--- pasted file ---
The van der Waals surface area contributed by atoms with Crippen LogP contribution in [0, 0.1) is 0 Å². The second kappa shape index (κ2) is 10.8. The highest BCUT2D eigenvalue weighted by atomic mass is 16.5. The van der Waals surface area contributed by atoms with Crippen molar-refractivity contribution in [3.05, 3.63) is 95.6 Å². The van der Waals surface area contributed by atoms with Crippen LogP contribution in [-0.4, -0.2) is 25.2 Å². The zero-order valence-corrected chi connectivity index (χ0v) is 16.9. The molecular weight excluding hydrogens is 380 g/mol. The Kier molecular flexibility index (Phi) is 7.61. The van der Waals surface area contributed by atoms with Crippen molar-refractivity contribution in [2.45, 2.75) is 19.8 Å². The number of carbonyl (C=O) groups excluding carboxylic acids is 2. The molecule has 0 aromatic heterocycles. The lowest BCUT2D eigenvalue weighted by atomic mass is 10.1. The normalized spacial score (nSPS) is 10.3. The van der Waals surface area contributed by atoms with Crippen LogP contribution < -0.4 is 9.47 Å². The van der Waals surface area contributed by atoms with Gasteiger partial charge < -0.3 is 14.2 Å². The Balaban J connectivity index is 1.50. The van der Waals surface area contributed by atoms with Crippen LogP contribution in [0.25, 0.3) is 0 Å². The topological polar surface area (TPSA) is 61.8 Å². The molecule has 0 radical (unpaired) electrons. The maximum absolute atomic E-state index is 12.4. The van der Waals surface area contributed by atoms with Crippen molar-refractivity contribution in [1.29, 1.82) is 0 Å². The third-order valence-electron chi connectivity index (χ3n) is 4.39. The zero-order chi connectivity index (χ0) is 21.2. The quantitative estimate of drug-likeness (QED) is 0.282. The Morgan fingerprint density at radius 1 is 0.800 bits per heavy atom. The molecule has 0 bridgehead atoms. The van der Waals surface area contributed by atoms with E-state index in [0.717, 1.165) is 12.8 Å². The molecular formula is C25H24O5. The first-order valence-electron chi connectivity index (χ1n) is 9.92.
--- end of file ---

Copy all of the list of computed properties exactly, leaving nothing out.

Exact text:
The van der Waals surface area contributed by atoms with Crippen LogP contribution in [0, 0.1) is 0 Å². The second kappa shape index (κ2) is 10.8. The highest BCUT2D eigenvalue weighted by atomic mass is 16.5. The van der Waals surface area contributed by atoms with Crippen molar-refractivity contribution in [3.05, 3.63) is 95.6 Å². The van der Waals surface area contributed by atoms with Crippen LogP contribution in [-0.4, -0.2) is 25.2 Å². The zero-order valence-corrected chi connectivity index (χ0v) is 16.9. The molecular weight excluding hydrogens is 380 g/mol. The Kier molecular flexibility index (Phi) is 7.61. The van der Waals surface area contributed by atoms with Crippen molar-refractivity contribution in [2.45, 2.75) is 19.8 Å². The number of carbonyl (C=O) groups excluding carboxylic acids is 2. The molecule has 0 aromatic heterocycles. The lowest BCUT2D eigenvalue weighted by atomic mass is 10.1. The normalized spacial score (nSPS) is 10.3. The van der Waals surface area contributed by atoms with Crippen LogP contribution < -0.4 is 9.47 Å². The van der Waals surface area contributed by atoms with Gasteiger partial charge < -0.3 is 14.2 Å². The Balaban J connectivity index is 1.50. The van der Waals surface area contributed by atoms with Crippen LogP contribution in [0.25, 0.3) is 0 Å². The topological polar surface area (TPSA) is 61.8 Å². The molecule has 0 radical (unpaired) electrons. The maximum absolute atomic E-state index is 12.4. The van der Waals surface area contributed by atoms with Crippen molar-refractivity contribution in [1.29, 1.82) is 0 Å². The third-order valence-electron chi connectivity index (χ3n) is 4.39. The zero-order chi connectivity index (χ0) is 21.2. The quantitative estimate of drug-likeness (QED) is 0.282. The Morgan fingerprint density at radius 1 is 0.800 bits per heavy atom. The molecule has 0 bridgehead atoms. The van der Waals surface area contributed by atoms with E-state index in [0.717, 1.165) is 12.8 Å². The molecular formula is C25H24O5. The first-order valence-electron chi connectivity index (χ1n) is 9.92.